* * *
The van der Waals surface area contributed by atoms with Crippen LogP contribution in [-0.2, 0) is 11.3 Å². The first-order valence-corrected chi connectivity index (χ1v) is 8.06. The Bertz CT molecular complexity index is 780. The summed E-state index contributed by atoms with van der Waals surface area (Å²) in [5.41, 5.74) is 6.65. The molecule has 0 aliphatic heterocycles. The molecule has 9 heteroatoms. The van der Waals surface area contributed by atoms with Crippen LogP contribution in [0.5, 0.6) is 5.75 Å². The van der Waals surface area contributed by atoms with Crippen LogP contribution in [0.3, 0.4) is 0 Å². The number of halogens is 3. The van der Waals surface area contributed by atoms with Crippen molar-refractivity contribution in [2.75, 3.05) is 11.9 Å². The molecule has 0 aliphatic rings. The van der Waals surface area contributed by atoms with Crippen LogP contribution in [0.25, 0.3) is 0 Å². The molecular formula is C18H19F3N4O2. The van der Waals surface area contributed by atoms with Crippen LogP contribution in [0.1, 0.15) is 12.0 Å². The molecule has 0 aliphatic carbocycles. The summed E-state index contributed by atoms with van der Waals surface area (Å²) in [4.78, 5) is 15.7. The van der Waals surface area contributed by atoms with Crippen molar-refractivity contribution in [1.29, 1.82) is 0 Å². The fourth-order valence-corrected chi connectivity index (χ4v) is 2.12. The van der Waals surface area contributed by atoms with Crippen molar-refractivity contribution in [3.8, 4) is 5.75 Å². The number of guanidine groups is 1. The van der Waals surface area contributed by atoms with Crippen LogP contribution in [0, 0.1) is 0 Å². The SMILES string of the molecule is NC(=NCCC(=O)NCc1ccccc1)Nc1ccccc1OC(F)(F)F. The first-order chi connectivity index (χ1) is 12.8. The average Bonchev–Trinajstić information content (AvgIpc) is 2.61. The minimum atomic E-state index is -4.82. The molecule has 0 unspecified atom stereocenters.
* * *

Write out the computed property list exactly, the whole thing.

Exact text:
The van der Waals surface area contributed by atoms with Crippen LogP contribution in [-0.2, 0) is 11.3 Å². The first-order valence-corrected chi connectivity index (χ1v) is 8.06. The Bertz CT molecular complexity index is 780. The summed E-state index contributed by atoms with van der Waals surface area (Å²) in [5.41, 5.74) is 6.65. The molecule has 0 aliphatic heterocycles. The molecule has 9 heteroatoms. The van der Waals surface area contributed by atoms with Crippen LogP contribution in [0.5, 0.6) is 5.75 Å². The van der Waals surface area contributed by atoms with Crippen LogP contribution in [0.3, 0.4) is 0 Å². The number of halogens is 3. The van der Waals surface area contributed by atoms with Crippen molar-refractivity contribution in [2.75, 3.05) is 11.9 Å². The molecule has 0 aliphatic rings. The van der Waals surface area contributed by atoms with Crippen LogP contribution in [0.25, 0.3) is 0 Å². The molecular formula is C18H19F3N4O2. The van der Waals surface area contributed by atoms with Crippen LogP contribution in [0.1, 0.15) is 12.0 Å². The molecule has 0 aliphatic carbocycles. The summed E-state index contributed by atoms with van der Waals surface area (Å²) in [4.78, 5) is 15.7. The van der Waals surface area contributed by atoms with Crippen molar-refractivity contribution in [1.29, 1.82) is 0 Å². The fourth-order valence-corrected chi connectivity index (χ4v) is 2.12. The van der Waals surface area contributed by atoms with Crippen molar-refractivity contribution in [3.8, 4) is 5.75 Å². The number of guanidine groups is 1. The van der Waals surface area contributed by atoms with Crippen LogP contribution in [0, 0.1) is 0 Å². The SMILES string of the molecule is NC(=NCCC(=O)NCc1ccccc1)Nc1ccccc1OC(F)(F)F. The first-order chi connectivity index (χ1) is 12.8. The average Bonchev–Trinajstić information content (AvgIpc) is 2.61. The minimum atomic E-state index is -4.82. The molecule has 0 unspecified atom stereocenters.